Some people have had trouble with brake squeal with these front calipers. Many have complained that they find it impossible to locate brake pad shims, like those shown above. The above shims came with the factory pads I bought back in 2004.
I used EBC Green Stuff pads with the shown shims. I never had brake squeal noise.
But for those who need help, this info below may help.

Back in 2004 when I was researching these calipers and available brake pads, Brembo listed this caliper as their type "B62" or "62" family.
I found that the same Brembo B62 FRONT calipers and pads were used in some other cars.
2004 Subaru Impreza STI (2004-17)
2004 Mitsubishi Evo (2003-15)
2004 Alfa Romeo (I can't recall the model, but I recall it was available in Europe and NOT in the U.S.).
And a few others.

So there may be BRAKE PAD SHIMS available for these other cars which will work, such as these for the STI:

HAWK BRAKE PAD DIAGRAM (FRONT) for Brembo B62 Caliper.

And there's MORE. I found the below FRONT PAD image in an EBC Racing Pad catalog. It lists more uses of the Brembo B62 caliper:

Also Volvo had a campaign at one time to combat brake squeal complaints in the R calipers. This image below is Volvo PN 30748514 Anti-Vibration Damper Set.
These are made to mount between the front caliper and mounting bolt heads. I have no idea if they worked.

If you also need to find alternative vehicles using the S60R REAR pads, this image below is used by Hawk brake pads sites for the S60R REAR pads.
The calipers used by Volvo on the rear were Brembo B11.

So it appears there are some Lotus, Jaguar, Mustang and Viper models using the same Brembo B11 rear calipers calipers.

HAWK BRAKE PAD DIAGRAM (REAR) for Brembo B11 caliper.

Here are the S60R REAR pads from the EBC Racing Pad catalog, listing more cars using the B11.

for Front R-Brakes

First let's look at the ORIGINAL FACTORY 240 SETUP:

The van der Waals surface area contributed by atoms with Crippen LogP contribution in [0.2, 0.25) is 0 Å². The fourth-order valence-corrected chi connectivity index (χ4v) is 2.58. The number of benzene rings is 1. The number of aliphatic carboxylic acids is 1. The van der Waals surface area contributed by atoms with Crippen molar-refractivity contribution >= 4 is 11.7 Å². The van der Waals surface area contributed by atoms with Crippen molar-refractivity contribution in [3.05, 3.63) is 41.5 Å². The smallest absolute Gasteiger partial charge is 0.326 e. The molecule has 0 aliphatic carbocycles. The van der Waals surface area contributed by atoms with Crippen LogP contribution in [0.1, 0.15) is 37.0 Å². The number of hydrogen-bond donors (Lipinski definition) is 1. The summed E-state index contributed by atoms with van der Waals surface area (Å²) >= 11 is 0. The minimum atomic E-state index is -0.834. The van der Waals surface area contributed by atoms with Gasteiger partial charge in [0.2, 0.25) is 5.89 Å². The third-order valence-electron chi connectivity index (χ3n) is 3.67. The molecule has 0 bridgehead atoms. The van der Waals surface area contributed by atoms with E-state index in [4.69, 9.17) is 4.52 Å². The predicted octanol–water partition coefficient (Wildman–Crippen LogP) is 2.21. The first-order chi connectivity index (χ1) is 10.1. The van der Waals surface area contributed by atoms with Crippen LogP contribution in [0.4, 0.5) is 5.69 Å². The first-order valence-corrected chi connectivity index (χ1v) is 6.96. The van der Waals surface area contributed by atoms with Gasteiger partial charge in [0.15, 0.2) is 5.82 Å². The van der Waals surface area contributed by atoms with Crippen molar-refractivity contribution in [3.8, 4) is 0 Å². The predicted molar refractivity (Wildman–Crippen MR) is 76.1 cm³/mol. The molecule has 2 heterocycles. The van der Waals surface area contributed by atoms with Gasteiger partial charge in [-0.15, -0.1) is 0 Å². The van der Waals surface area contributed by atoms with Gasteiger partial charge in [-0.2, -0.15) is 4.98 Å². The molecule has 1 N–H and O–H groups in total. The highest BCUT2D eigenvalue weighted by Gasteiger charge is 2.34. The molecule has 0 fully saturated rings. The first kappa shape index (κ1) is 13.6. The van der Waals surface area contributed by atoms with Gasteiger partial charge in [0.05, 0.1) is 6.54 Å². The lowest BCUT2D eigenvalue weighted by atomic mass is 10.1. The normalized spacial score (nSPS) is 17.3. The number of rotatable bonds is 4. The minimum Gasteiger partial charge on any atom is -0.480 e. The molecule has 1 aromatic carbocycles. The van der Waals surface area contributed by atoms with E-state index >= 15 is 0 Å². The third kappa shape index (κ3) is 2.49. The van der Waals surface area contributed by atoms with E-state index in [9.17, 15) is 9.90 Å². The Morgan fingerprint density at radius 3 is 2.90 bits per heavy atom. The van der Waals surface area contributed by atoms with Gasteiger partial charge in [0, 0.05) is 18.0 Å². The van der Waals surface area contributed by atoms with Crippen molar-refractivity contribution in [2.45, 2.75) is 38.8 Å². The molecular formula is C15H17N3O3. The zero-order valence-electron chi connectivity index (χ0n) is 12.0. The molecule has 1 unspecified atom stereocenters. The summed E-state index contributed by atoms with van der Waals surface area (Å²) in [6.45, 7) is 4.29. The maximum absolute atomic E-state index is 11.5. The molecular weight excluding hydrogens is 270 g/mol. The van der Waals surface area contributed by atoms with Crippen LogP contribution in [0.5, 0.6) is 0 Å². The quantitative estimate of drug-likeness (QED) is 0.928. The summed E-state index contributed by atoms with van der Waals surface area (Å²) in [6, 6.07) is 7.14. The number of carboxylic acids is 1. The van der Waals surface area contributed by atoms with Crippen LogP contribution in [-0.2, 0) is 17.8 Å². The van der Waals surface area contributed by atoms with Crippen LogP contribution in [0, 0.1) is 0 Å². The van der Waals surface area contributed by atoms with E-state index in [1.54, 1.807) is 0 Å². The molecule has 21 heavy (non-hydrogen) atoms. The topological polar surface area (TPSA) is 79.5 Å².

The 240 non-ABS brake junction block (manifold) shown here has 8 ports. This first photo below illustrates the original 240 brake line
configuration when using the original 240 front calipers in my '84 240, which originally used two brake lines per front caliperThe front Brembo R calipers use only one line per caliper.  For this conversion, two of the front caliper ports on the junction block (manifold) will need to be plugged.

This is how I originally made this work back in 2004 when I installed the front 'R' brakes on my 1984 245. 

simply removed one front brake line from the right side and one from the left. I then PLUGGED the two empty holes.

This method worked fine for years. I did receive some grief from a few 240 enthusiasts who felt it was unsafe. They felt that if one front caliper suddenly lost pressure, hitting the brakes would shoot the car off to one side out of control and it would be a disaster.  I suppose it's possible, so use caution and you're own judgement.

NOTE: Jacob (who installed Porsche Cayenne calipers) also used and recommended this method in his brake instructions. 
As far as I know so far, no one has done it differently for an R conversion (except for full proportioning valve additions) and this has been done MANY TIMES over the years.

ALTERNATE 1A (photo not shown of this one): 
If you're OK with Alternate 1, but are shaking in your booties about the potential problem mentioned above, this may be a solution.  This method uses the same configuration shown in Alternate 1, except for one change.  As shown in Alternate 3, you would remove the inner piston assembly. This will convert the two-chamber junction block into a one-chamber junction block.  Any fear of the car shooting off left or right should be gone now.  Be aware that if you lose pressure with this configuration, you lose all brakes.  So choose your poison.